Slipper lobsters are easily identifiable by the absence of front claws and the presence of elongated antennae. It appears as though their features have been compressed due to the fact that they have a flattened appearance.

Because of the fact that they spend the day buried in the mud rather than lazing in cracks and crevices like other lobsters do, these crustaceans are not highly prized for their culinary potential.

False Lobster

As a result of the striking similarity in appearance shared by many species of crustaceans, numerous species are frequently misidentified as being related to lobsters even if they are not.

Many different kinds of crayfish are frequently mistaken for lobsters, and some of these crayfish have even been given popular names that include the word “lobster” (such as the “blue lobster” described earlier).

Furry Lobsters

The fuzzy lobster is the type of lobster that Jim Henson would create if he had the ability. These strange creatures get their group name from the small hairs that cover their limbs, giving them a unique appearance. In a similar vein, the fact that they like to live in environments with rocks and corals has led to their being referred to as “coral lobsters.”

Traditional fishing methods have not been successful in catching any of the individuals of this species, despite the fact that their range extends as far as the Pacific and Indian seas. Instead, fisherman are required to capture them using a spear or by hand.

Hoploparia and Nephropsis

There are no living species on Hoploparia; all of its inhabitants are extinct and could only be identified via careful examination of remains. There are over forty distinct species of fossil lobsters, and they were predators that lived during the Jurassic and Paleogene eras.

These fossil lobsters were discovered in sediments spanning Europe, Argentina, Canada, and the United States.

The genus Nephropsis, on the other hand, is home to 15 different species that have been found in different regions of the world.

Squat Lobsters

Squat lobsters are a one-of-a-kind hybrid of lobsters and shrimp, however they are not considered to be “real” lobsters since they are more closely related to other crustaceans, such as crabs and hermit crabs, on the family tree.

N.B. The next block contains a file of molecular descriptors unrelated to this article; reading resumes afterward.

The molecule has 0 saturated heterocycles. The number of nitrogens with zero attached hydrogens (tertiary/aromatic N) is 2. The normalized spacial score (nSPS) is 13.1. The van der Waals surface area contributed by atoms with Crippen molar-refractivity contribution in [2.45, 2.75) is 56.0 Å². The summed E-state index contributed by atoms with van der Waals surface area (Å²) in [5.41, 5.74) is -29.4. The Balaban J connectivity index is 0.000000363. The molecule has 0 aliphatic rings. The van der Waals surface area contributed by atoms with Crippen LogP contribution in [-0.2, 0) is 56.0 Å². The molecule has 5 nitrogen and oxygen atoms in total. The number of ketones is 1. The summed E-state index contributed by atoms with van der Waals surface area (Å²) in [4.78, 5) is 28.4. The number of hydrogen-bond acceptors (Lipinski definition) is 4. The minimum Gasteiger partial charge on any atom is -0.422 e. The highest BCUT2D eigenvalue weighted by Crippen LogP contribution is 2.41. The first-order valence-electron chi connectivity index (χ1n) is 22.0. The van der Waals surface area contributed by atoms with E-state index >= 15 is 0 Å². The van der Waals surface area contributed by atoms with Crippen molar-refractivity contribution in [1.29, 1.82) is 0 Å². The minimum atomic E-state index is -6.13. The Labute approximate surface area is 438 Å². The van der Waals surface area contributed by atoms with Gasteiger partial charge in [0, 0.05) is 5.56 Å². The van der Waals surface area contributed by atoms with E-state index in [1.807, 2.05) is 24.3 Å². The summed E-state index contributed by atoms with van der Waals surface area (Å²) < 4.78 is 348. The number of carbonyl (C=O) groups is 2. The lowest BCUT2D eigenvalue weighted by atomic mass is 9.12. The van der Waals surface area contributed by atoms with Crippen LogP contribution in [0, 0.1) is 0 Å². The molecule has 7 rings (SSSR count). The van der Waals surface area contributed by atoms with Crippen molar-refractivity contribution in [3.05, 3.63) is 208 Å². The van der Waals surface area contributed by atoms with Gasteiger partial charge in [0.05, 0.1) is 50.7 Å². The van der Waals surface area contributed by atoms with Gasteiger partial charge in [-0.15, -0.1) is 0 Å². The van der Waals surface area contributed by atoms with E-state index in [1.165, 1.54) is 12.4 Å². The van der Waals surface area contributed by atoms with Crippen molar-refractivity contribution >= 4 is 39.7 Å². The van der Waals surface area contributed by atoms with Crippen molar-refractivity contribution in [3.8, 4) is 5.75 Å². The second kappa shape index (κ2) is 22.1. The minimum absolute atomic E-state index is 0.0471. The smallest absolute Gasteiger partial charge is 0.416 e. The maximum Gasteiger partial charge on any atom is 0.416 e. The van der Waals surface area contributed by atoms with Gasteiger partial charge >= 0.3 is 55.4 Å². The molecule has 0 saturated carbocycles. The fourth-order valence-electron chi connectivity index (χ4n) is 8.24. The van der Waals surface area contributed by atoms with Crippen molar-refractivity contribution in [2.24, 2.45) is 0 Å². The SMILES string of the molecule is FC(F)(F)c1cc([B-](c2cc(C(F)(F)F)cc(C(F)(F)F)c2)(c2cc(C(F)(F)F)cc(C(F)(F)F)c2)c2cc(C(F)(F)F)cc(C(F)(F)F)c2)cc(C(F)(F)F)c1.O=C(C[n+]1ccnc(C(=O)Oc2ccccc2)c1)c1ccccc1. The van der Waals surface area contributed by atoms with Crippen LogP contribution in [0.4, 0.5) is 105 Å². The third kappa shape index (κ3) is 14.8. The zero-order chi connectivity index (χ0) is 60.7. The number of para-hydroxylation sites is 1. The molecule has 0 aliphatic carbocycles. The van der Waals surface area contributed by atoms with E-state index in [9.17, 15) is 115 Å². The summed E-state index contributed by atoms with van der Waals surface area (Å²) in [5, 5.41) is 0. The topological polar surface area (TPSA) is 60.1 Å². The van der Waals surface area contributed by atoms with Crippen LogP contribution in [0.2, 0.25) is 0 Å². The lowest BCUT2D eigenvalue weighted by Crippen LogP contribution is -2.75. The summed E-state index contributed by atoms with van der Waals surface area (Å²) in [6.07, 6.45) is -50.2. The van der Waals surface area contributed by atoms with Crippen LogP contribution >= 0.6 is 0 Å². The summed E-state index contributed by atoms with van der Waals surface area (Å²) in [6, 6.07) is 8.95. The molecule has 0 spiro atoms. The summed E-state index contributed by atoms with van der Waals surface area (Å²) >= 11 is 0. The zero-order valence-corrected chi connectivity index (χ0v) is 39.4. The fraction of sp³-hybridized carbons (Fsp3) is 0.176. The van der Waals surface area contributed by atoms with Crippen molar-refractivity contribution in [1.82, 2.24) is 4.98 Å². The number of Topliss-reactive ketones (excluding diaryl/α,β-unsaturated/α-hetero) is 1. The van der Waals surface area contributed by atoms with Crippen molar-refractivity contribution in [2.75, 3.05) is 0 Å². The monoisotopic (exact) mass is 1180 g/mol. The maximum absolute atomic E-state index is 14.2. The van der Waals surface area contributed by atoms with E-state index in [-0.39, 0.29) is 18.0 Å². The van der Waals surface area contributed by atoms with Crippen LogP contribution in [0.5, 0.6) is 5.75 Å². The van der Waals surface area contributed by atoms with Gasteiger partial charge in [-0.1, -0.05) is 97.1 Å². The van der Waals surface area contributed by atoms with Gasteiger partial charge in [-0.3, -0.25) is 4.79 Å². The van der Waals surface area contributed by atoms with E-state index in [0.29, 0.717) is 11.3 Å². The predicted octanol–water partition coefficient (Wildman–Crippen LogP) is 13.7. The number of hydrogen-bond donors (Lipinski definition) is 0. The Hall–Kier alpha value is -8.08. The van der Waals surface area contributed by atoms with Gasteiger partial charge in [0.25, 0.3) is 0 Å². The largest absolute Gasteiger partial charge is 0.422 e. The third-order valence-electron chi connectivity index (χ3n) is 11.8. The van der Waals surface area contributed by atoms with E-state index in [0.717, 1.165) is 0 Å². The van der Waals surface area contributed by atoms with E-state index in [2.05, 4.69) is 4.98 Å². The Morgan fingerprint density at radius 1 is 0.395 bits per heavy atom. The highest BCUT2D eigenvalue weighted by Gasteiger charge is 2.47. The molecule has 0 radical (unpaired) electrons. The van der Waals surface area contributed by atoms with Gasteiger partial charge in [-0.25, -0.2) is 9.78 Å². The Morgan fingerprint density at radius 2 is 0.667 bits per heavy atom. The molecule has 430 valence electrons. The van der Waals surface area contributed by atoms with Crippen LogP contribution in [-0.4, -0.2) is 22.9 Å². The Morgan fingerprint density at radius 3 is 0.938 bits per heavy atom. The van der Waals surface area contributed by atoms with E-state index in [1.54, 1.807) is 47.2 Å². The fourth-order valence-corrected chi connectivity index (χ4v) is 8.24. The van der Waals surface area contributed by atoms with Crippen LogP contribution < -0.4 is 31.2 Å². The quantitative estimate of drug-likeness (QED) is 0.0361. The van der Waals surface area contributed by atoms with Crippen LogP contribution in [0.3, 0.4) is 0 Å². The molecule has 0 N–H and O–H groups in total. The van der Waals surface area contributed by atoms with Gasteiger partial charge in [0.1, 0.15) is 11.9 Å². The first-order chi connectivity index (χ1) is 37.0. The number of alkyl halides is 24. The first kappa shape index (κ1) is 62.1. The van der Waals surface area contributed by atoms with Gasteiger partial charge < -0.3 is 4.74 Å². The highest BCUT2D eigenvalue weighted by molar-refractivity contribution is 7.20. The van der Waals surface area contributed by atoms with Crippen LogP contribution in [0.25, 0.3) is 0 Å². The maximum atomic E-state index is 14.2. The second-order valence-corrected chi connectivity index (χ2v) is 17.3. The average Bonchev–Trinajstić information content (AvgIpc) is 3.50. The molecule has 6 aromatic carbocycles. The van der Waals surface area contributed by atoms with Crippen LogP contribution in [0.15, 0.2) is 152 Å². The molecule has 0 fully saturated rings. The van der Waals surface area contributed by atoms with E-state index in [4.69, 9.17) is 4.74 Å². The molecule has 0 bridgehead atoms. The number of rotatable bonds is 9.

They make their nests in the many fissures and crannies that can be found in rocks, but when searching for food, they burrow into the sand.

The variety and diversity that is seen in its coloring is one of the aspects that makes them particularly attractive. Even though there are hundreds of different species of squat lobsters, the “yeti crab” is one of the most well-known of all of them.

True Lobster

True lobsters are distinguished from other crustaceans by a number of unique genetic and morphological characteristics that set them apart from other species.

These discrepancies may frequently be traced back to the genetic level. As a consequence of this, numerous subspecies of the real lobster have been confused with other crustacean species, but not to the same extent as other crustaceans have been confused with lobsters.

Warm or Cold Water Lobster?

Lobsters are classified as either warm water or cold water kinds depending on their anatomy as well as the temperature of the water in which they are gathered.

This is true even though all lobsters go through seasons in which their shells are soft and then rigid. Let’s have a look at the different kinds of lobsters that fit within each group.

Cold Water Lobster

These lobsters belong to the family Nephropidae and are also referred to as “real” or “clawed” lobsters due to the three pairs of claws that are prominently displayed on their bodies.

When going out to dine or shopping at a market, encountering one of these clawed monsters has become an expected part of the experience. The fact that the claw meat is more popular than the tail meat contributes to the cold-water lobster’s status as a delicacy in many parts of the world.

Canadian lobster